Date: 2017-09-03 06:12 pm (UTC)
From: [personal profile] lampwick
What reference shows that this is the same world as Riddle-Master of Hed? (Try as I might, I can't make this question sound less hostile, which is not at all what I intended. I never thought this was the same world, is what I mean to say.)

Like you, I loved the lyricism of this book. It was so far above what was published as fantasy in those years.

Date: 2017-09-03 08:50 pm (UTC)
sethsellis: (Default)
From: [personal profile] sethsellis
I'm curious about this also. I loved the Riddle-Master books as a teenager and liked this one a lot, but they feel quite different to me. They'd have to take place in different ages of the world, at the least.

Date: 2017-09-03 08:50 pm (UTC)
graydon: (Default)
From: [personal profile] graydon
I would go so far as to say that the lack of land-law means it cannot be the same world as The Riddle-Master of Hed.

This book is why I read Riddle of Stars, which was a formative influence. I'd say the prose holds up regardless of era.

Date: 2017-09-03 10:13 pm (UTC)
graydon: (Default)
From: [personal profile] graydon
I think that's a thematic commonality rather than a specific reference.

Date: 2017-09-03 07:29 pm (UTC)
heron61: (Default)
From: [personal profile] heron61
Wow, I've read all the nominee for that year's Mythopoeic Fantasy Award, and they all deserved to win, although I think the Anderson might be the weakest (of an admittedly very impressive lot).

Date: 2017-09-03 09:42 pm (UTC)
From: (Anonymous)
I found the dreamlike tone of McKillip's later books almost put me to sleep! I couldn't get past it.

-AwesomeAud

Date: 2017-09-05 07:48 am (UTC)
eub: (books)
From: [personal profile] eub
I try to take this one as a key to some of the later ones. It's dreamlike in effect, but that acts as a gloss over what a hell of spite and frozen anger Sybel holds, without half realizing it herself.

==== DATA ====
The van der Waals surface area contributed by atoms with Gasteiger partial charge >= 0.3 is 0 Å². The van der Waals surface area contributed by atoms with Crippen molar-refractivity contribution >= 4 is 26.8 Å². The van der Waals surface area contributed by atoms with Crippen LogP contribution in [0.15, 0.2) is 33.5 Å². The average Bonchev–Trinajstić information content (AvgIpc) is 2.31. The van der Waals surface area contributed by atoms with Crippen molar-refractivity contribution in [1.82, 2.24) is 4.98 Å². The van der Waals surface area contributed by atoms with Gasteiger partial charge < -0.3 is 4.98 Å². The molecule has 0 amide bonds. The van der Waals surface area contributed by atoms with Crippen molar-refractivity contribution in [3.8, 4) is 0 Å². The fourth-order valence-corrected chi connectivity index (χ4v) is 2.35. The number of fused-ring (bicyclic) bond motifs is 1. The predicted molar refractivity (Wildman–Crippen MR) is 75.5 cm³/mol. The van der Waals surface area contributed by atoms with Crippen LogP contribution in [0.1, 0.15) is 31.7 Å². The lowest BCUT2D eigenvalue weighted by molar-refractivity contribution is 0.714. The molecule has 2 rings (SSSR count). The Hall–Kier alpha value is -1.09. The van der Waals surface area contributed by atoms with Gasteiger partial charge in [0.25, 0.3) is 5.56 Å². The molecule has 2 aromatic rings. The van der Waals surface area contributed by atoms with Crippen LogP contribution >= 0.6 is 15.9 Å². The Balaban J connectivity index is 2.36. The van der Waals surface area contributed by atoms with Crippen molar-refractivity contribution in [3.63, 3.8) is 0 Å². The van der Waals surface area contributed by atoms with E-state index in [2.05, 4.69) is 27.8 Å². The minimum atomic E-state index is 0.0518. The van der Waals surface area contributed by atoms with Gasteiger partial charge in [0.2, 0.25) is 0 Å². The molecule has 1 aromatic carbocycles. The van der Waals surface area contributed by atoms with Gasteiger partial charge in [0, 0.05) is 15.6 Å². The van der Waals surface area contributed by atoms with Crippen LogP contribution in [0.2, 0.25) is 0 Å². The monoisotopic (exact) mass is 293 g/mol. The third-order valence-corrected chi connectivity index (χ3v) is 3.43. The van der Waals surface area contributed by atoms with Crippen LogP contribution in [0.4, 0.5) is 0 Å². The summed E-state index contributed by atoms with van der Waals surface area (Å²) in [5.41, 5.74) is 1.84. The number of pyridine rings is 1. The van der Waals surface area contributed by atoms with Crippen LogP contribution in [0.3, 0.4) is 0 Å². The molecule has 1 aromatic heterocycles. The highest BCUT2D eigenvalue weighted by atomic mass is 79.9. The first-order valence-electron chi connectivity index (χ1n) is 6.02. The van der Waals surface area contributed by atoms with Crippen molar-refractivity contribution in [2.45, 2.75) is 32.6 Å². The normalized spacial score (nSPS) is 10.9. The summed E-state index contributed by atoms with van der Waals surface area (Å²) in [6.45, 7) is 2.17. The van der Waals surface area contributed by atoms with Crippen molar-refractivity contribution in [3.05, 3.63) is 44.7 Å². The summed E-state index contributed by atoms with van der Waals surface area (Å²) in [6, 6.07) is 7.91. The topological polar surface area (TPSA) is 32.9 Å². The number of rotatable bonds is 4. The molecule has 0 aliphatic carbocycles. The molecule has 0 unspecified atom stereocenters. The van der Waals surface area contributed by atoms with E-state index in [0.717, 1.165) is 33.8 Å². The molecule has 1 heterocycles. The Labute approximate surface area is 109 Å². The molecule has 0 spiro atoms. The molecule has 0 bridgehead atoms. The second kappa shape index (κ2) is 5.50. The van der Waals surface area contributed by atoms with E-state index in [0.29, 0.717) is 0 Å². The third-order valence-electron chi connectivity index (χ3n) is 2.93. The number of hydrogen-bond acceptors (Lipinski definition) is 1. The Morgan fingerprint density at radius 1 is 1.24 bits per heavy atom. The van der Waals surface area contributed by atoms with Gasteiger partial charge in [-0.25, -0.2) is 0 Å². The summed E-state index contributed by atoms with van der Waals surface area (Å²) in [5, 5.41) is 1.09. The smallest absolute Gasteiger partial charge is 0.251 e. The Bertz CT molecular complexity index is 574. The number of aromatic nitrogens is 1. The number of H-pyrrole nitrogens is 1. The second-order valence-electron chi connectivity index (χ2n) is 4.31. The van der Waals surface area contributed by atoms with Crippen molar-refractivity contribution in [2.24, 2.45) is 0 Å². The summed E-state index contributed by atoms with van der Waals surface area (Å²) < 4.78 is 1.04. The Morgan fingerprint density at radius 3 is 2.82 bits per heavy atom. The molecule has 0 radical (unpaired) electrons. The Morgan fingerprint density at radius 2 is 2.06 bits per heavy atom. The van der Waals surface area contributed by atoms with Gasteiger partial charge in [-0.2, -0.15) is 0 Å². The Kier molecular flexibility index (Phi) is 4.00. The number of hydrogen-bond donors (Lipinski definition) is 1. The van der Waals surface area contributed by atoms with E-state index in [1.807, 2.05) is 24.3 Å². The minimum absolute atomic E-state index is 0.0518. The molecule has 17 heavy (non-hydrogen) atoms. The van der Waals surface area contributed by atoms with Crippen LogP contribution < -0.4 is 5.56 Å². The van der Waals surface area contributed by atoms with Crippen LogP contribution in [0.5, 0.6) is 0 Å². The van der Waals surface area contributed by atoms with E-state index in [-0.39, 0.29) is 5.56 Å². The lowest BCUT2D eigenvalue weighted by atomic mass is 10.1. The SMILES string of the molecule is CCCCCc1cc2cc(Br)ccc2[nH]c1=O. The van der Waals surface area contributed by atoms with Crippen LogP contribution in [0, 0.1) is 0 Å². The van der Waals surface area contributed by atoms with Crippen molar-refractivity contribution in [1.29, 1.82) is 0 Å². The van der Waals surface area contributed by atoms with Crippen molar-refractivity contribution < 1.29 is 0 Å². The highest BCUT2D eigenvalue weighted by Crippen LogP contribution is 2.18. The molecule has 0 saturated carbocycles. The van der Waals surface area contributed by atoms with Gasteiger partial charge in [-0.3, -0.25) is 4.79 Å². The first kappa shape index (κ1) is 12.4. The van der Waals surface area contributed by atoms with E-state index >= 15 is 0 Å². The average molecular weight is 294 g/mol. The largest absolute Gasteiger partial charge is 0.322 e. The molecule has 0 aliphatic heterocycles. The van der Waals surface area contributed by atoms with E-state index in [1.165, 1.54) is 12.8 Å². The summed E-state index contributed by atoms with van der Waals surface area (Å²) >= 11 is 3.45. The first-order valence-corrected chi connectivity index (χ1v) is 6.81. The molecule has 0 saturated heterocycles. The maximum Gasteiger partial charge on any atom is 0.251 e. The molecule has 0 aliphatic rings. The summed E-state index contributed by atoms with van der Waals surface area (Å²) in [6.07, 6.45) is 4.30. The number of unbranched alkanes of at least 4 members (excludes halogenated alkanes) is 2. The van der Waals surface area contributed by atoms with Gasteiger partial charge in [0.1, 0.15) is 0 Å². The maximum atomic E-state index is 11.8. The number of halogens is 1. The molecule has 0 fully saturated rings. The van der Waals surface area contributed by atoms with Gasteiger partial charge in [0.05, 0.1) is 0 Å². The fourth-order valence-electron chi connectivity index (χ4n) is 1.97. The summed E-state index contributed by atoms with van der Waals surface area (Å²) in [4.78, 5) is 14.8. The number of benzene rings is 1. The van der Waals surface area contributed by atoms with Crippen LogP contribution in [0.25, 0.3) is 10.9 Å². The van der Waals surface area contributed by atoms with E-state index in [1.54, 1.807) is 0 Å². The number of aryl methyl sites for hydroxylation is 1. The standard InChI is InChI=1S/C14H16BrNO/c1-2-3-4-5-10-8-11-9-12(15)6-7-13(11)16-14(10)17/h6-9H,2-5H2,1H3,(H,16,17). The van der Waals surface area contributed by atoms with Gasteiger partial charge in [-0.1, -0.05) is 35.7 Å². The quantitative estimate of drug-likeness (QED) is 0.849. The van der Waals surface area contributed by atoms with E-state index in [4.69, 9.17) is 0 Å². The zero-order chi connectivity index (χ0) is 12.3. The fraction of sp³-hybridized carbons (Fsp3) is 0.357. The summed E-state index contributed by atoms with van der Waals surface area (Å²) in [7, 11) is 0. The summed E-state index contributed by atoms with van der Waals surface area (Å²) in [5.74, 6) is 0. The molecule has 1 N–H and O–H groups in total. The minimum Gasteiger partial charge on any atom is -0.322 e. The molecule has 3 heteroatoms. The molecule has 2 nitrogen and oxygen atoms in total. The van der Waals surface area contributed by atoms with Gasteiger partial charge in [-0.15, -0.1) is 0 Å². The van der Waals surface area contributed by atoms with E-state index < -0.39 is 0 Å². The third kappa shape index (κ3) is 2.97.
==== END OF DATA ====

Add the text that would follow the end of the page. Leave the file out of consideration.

Later books sometimes seem to dissolve into a swirl of effect without drive, but it may turn out this mirrors a character detached from their own motivations. With the gloss laid on thick, you might never get through it if you didn't have a hint there was something on the other side.

Date: 2017-09-05 05:18 pm (UTC)
From: (Anonymous)
Thanks for the insight. Maybe I should give this one another try.

--AwesomeAud

Date: 2017-09-03 11:52 pm (UTC)
pameladean: (Default)
From: [personal profile] pameladean
This book basically made me a devoted reader of McKillip forever.

That said, my actual favorite part of this review is the description of Donaldson's mounting "a long-winded, two-fisted assault on the English language". I am still laughing.

P.

Date: 2017-09-04 12:17 am (UTC)
From: [personal profile] ba_munronoe
This one moves closer to the top of my to-read pile.

(Well, it's more of a ziggurat nowadays...)

Date: 2017-09-04 05:21 pm (UTC)
ethelmay: (Default)
From: [personal profile] ethelmay
I've always bounced off McKillip because of the names. They all look like misprints to me. I realize this is petty of me, but I can't seem to help it. Maybe I could handle them in audio?

Date: 2017-09-05 04:27 am (UTC)
From: [personal profile] ejmam
I remember reading this when it first came out and wisely observing how quaint it was that the older woman had a love story. Then I reread it as an actual adult and realized that the "old woman" was barely thirty (was she even thirty?) and perhaps my wisdom was not as profound as it seemed at the time.

A good book on both reads, though.

Date: 2017-09-05 12:33 pm (UTC)
viktor_haag: (Default)
From: [personal profile] viktor_haag
Interesting how the figure on the cover looks remarkably like much of Emilia Clarke's look in that show everyone loves.

Date: 2017-09-10 03:40 am (UTC)
mindstalk: (Default)
From: [personal profile] mindstalk
I read this today thanks to your review, and enjoyed it. I'd seen McKillip on the shelf since college, but never gotten around to reading her.

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